Renault’s new boss outlines a slimmer, high-tech future


In this news, we discuss the Renault’s new boss outlines a slimmer, high-tech future


PARIS (Reuters) – French automaker Renault has pledged to cut costs further and focus on a smaller number of profitable models as its new boss plans to revive a company hammered by management turmoil and COVID-19 crisis.

In his first strategic update since taking office in July, managing director Luca de Meo said he would simplify manufacturing and limit spending in areas such as research, while reducing car production to 3 , 1 million units in 2025, compared to 4 million in 2019.

Focused on efficiency and profitability, Renault’s new plan stands out clearly from the ambitious project planned for four years by the former boss turned fugitive Carlos Ghosn.

Ghosn’s strategy hinged on growing car volumes around the world – a plan critics say forced the automaker to focus on size rather than profit.

“We have grown but not better,” De Meo said in an online presentation Thursday, adding that the task now was to “lead our business from market share to the margin”.

To do this, Renault will build vehicles on fewer shared platforms to cut costs by 600 euros ($ 730) per car by 2023. Half of Renault’s vehicle launches will be electrified versions by 2025, and electric models are expected to have better profit margins than their fossils. – fuel equivalents, the automaker said.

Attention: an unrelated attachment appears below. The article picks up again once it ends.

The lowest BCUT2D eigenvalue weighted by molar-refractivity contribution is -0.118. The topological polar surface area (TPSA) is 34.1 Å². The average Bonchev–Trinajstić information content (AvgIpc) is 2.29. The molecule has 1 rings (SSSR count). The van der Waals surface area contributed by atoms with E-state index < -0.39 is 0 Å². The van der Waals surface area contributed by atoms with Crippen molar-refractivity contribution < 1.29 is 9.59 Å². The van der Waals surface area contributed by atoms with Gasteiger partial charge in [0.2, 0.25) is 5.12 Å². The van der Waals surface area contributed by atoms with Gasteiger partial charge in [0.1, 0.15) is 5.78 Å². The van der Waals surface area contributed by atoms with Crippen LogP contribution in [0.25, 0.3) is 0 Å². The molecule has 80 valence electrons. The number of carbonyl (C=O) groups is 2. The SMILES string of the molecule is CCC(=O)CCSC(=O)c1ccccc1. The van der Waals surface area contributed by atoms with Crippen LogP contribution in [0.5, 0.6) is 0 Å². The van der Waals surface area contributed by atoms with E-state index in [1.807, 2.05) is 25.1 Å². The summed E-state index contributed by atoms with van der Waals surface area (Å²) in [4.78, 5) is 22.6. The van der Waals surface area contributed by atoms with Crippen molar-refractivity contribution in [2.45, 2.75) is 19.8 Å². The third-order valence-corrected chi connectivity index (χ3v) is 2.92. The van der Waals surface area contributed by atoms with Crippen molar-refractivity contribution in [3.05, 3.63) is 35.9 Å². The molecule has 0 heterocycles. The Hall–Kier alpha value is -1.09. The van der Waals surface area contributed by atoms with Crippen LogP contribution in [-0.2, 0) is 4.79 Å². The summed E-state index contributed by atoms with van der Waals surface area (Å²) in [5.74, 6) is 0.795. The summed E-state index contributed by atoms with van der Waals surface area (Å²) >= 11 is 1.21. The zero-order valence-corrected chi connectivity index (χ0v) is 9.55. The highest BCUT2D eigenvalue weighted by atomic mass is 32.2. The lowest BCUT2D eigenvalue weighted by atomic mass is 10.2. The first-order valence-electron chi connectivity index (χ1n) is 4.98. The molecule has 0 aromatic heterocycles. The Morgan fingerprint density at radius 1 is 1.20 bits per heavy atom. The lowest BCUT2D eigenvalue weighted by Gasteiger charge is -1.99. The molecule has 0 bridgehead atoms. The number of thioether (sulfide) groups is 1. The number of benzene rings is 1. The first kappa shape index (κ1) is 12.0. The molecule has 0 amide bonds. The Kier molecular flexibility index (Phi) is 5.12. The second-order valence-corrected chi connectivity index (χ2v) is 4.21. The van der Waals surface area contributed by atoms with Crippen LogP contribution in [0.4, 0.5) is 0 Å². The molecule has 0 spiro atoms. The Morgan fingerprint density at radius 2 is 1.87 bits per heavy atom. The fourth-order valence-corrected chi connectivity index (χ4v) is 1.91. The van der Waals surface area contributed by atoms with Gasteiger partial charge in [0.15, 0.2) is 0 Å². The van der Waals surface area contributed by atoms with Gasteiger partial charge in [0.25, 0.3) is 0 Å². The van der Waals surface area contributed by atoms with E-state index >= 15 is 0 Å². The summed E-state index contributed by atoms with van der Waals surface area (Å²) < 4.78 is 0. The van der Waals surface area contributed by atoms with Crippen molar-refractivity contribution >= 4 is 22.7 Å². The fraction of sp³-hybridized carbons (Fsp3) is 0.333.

In a note to clients, Jefferies analyst Philippe Houchois called the company’s new profit targets “disappointing”, reflecting “the depth of challenges at Renault”.

Renault plans to reduce the development time of a new vehicle from one year to less than three years and announces the creation of a new business unit, called Mobilize, focused on “new profit pools” resulting from services linked to data, mobility and energy.

De Meo, who previously headed Volkswagen’s Seat brand, aims to get at least 20% of Renault’s revenue from this business by 2030.

“We will go from an automotive company working with technology to a technology company working with cars,” he said.

Renault was struggling to bring down sales even before the COVID-19 crisis and tried to get a partnership with Japanese Nissan back on track.

Renault on Thursday raised its cost savings target from 500 million euros to 2.5 billion euros by 2023, and set itself the objective of gradually increasing its operating margins, to reach 5% of ‘by 2023.

The company also plans to cut capital spending and research costs to 8% of revenue, down from 10% by 2025.

Together, these measures are expected to lower Renault’s breakeven point by 30% by 2023.

Renault has not yet published margins for 2020, although following the COVID-19 pandemic which disrupted operations, they are expected to be lower than the 4.8% reached in 2019.

Renault has said it is targeting automotive free cash flow of € 3 billion by 2023 and € 6 billion by 2025.

“At the margin, commitment to short-term cash flow targets is positive as it remains the primary concern of investors,” Citibank analysts wrote in a client note. “More detailed details on how Renault is moving to a sustainable level are also welcome, as Renault shares continue to trade at a marked discount to their peers.”

(1 USD = 0.8232 euros)

Reporting by Sarah White and Gilles Guillaume; Written by Nick Carey; Editing by Mark Potter

Original © Thomson Reuters

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